One of the best plants within the habitat has been globe artichoke Cynara cardunculus, a massive plant when growing well. The gorillas had largely left it alone, due to it’s bitter taste (which is why we blanch it before eating) so many more were used here with the same effect – neither of the primate species here touched it the first year at all, apart from passing damage, which is always expected. The large leaves formed great domes on all parts of the island. To pass by the orangutans went around or behind them. The second year the Cynara flowered, throwing up 2m tall stems. Marvellous to see so many and so little damage. Then, checking the island one day while the animal team was working there, little heaps of Cynara leaves were seen in two or three places. When asked why they were there, the animal staff replied that the orangutans were collecting them and using them as bedding. Tearing each leaf off the flower’s stem, they made a heap with four or five leaves. Enough to insulate a little from wet or cold soil perhaps? Wonderful enrichment, great to see and no real harm to the Cynara.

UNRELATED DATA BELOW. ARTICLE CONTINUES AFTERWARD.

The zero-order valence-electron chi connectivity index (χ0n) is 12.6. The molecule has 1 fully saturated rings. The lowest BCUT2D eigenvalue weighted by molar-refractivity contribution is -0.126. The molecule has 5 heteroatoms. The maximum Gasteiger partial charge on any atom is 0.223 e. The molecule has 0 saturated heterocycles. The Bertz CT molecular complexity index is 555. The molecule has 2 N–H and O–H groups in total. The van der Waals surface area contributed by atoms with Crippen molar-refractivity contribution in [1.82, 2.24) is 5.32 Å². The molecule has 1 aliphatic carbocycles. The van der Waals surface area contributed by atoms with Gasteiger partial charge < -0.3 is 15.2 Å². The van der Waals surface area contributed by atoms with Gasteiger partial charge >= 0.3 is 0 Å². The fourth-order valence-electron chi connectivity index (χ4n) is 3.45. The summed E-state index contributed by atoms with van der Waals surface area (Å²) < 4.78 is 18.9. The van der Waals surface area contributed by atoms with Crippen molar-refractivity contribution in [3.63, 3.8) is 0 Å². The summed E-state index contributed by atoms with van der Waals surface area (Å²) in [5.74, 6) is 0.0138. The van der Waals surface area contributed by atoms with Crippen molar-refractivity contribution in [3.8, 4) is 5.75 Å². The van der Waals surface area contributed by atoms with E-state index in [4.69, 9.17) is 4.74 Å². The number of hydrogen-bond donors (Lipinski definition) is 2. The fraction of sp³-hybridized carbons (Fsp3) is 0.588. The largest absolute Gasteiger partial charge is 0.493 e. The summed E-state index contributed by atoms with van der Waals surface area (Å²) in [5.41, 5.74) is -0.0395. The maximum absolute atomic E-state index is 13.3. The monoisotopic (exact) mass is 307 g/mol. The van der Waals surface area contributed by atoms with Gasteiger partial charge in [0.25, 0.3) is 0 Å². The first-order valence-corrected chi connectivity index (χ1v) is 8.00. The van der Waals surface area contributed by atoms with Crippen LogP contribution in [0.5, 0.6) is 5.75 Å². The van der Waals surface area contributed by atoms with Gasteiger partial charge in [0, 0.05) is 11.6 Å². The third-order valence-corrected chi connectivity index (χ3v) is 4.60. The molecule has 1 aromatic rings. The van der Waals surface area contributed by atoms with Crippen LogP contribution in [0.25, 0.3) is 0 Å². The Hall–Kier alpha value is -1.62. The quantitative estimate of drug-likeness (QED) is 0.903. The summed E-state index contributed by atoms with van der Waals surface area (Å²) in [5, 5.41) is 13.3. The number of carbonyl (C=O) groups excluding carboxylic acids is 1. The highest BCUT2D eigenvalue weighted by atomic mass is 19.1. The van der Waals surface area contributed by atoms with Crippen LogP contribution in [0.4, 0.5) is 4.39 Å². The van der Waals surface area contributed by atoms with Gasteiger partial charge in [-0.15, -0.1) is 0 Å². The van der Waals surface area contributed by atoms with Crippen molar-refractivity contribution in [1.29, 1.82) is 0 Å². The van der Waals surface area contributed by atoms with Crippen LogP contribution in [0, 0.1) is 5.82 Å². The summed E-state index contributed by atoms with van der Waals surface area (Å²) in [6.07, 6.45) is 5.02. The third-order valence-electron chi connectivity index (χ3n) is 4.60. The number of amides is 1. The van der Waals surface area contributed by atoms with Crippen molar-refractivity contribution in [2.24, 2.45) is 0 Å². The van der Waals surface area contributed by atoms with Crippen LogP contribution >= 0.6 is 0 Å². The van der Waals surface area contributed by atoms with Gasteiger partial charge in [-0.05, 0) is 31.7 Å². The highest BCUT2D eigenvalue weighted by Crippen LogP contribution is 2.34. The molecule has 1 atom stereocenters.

The Cynara did very well indeed…almost too well in places, only a pathway left between plants. A very different look to the island though and a tough plant too.
The original island, where the orangutans had been for years, had been planted with a similar mix of low-growing shrubs and seeded with the same grass and wildflower mix. Well, that did not go down well with the orangutans. They must have wondered who authorised this? Every plant was pulled up and thrown out. Not a single plant was left after a month or so. The orangutans just would not tolerate any new planting, though seeded in wildflowers are making a difference. Needless to say, that could be a problem if ever new plants are needed on their ‘new’ island. A problem for another day, but thoughts would be for cuttings of perhaps purple willow Salix purpurea, planted during winter and pushed down to within 30mm of soil level to make the cuttings hard to see. The same should work with Leycesteria formosa. Perhaps roots of Cynara or Inula could be de-leafed and planted a little deep. There is nearly always a way.
The smaller original island was stripped of all new plantings by the orangutan, but the meadow seed mix is growing well.